Tag: cannabis consumption

Nevada Legalizes Cannabis Consumption Lounges, Oregon Will Eventually Follow Suit

Undoubtedly, cannabis legalization has been beneficial for the states that have ended Reefer Madness prohibition within their borders, creating jobs and generating revenue instead of wasting taxpayer dollars on futile arrests and jailings in an futile attempt to cancel Mary Jane. Tourism has been a big driver of the cannabis economy as connoisseurs living in prohibition states travel to purchase from state-regulated dispensaries. Look no further than the cannabis sales experienced in Eastern Oregon, as its an open secret that Idahoans are flocking into the Beaver State for “greener” pastures in search of what the ruling class in the Gem State may refer to as “The Devil’s Lettuce.” Nevada is doubling down on cannabis tourism, wisely placing a bet that tourism will be spurred in the state by legalizing cannabis consumption lounges.

This newfound freedom will definitely boost cannabis tourism in the Silver State, especially in Las Vegas, where you just know we will soon see a variety of toking-friendly establishments, some even staffed by the likes of circus performers and Elvis impersonators. I predict that this move by Nevada will also influence neighboring states like Oregon to also formally legalize cannabis cafes and other consumption-friendly establishments. (East Fork Cultivars’ Hemp Bar is a good start, but…) Recognizing the impact on Sin City, food and dining site Eater Vegas, covered the passage of Assembly Bill 341, which authorizes the Nevada Cannabis Compliance Board to license and regulate cannabis consumption lounges:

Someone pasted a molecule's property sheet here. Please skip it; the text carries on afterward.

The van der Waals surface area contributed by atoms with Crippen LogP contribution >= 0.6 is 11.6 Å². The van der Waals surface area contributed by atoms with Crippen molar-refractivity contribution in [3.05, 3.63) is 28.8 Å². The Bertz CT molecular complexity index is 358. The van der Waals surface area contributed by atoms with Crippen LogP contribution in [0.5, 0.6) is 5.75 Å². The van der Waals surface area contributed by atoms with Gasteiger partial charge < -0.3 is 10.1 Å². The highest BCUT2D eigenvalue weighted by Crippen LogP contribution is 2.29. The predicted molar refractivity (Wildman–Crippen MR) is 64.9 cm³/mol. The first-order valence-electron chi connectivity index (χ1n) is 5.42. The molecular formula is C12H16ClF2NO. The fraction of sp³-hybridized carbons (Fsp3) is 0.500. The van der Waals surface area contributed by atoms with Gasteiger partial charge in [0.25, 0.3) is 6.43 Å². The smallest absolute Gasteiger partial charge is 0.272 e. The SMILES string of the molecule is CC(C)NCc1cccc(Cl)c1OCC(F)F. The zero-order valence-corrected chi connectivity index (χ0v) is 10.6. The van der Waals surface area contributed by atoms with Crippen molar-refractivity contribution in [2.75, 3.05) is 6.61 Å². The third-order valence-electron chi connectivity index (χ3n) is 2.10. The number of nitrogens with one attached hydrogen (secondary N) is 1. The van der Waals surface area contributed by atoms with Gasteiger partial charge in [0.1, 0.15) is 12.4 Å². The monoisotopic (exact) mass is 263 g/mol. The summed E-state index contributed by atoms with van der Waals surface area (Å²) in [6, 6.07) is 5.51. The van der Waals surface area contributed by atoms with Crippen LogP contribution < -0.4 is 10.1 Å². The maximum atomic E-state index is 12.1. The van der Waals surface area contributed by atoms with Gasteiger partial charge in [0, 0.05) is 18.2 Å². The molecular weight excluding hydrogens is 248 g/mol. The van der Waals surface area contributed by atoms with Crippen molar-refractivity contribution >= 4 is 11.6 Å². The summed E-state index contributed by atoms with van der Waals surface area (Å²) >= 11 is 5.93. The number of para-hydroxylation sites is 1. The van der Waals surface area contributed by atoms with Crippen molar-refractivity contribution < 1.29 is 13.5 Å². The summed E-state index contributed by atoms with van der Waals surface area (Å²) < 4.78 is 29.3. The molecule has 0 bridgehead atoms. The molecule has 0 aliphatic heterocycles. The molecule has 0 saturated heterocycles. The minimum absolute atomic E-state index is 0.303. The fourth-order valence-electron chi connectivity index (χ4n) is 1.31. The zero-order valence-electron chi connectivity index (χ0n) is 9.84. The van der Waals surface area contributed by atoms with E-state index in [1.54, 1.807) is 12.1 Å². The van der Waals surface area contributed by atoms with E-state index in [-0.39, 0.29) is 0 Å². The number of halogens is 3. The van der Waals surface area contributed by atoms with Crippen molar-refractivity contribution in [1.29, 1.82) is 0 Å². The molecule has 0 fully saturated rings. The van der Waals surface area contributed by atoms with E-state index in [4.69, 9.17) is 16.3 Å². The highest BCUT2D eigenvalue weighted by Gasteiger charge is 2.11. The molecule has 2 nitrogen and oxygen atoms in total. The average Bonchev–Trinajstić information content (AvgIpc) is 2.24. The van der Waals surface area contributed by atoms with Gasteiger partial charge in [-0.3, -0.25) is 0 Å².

“Nevada may soon have its first cannabis consumption lounges. The Nevada legislature passed a bill that allows two types of cannabis lounges during its 120-day session in Carson City. One type allows an existing dispensary to add a space for a lounge, with only one lounge allowed no matter how many locations a dispensary has. The other model permits independent businesses to build a consumption lounge with single-use cannabis products for sale.

“Since Nevada first legalized recreational marijuana dispensaries in 2017 in Nevada, many tourists have discovered that while they can purchase cannabis, they have nowhere to legally consume it unless they know someone who lives in Las Vegas. Cannabis products are not permitted inside casinos and hotels. While not legal in Nevada, tourists resort to consuming marijuana outdoors or in their hotel rooms.

“The first consumption lounges could open by the end of 2021. Starting July 1, dispensaries can start the application process for licensing with the Cannabis Compliance Board to open a consumption lounge.”

The Las Vegas Review Journal provided some insight into what these lounges may look like, with some fun possibilities:

“Some lounges will likely will have a bar-like set up, where customers 21 and older would be able to buy single-use or ready-to-consume marijuana products inside the lounge and consume it on-site.

“But there will be some flexibility for prospective owners who want to be creative with their lounge. Concepts like cafes with cannabis-infused products or marijuana-friendly yoga studios, comedy clubs and even massage parlors could be possible.”